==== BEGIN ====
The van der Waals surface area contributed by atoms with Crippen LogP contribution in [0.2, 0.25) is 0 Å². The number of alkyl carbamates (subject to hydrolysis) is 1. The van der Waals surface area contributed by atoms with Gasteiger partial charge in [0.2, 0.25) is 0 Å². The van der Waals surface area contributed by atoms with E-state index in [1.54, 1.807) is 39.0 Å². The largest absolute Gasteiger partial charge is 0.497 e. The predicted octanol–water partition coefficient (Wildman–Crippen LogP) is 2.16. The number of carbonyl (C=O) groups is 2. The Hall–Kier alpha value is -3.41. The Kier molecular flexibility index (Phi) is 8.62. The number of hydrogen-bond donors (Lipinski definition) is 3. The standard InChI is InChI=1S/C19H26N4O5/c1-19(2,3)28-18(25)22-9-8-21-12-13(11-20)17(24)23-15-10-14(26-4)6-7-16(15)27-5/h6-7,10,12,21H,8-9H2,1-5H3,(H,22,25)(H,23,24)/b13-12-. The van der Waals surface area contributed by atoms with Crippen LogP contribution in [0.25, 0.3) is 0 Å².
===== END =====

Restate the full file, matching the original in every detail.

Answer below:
The van der Waals surface area contributed by atoms with Crippen LogP contribution in [0.2, 0.25) is 0 Å². The number of alkyl carbamates (subject to hydrolysis) is 1. The van der Waals surface area contributed by atoms with Gasteiger partial charge in [0.2, 0.25) is 0 Å². The van der Waals surface area contributed by atoms with E-state index in [1.54, 1.807) is 39.0 Å². The largest absolute Gasteiger partial charge is 0.497 e. The predicted octanol–water partition coefficient (Wildman–Crippen LogP) is 2.16. The number of carbonyl (C=O) groups is 2. The Hall–Kier alpha value is -3.41. The Kier molecular flexibility index (Phi) is 8.62. The number of hydrogen-bond donors (Lipinski definition) is 3. The standard InChI is InChI=1S/C19H26N4O5/c1-19(2,3)28-18(25)22-9-8-21-12-13(11-20)17(24)23-15-10-14(26-4)6-7-16(15)27-5/h6-7,10,12,21H,8-9H2,1-5H3,(H,22,25)(H,23,24)/b13-12-. The van der Waals surface area contributed by atoms with Crippen LogP contribution in [0.25, 0.3) is 0 Å².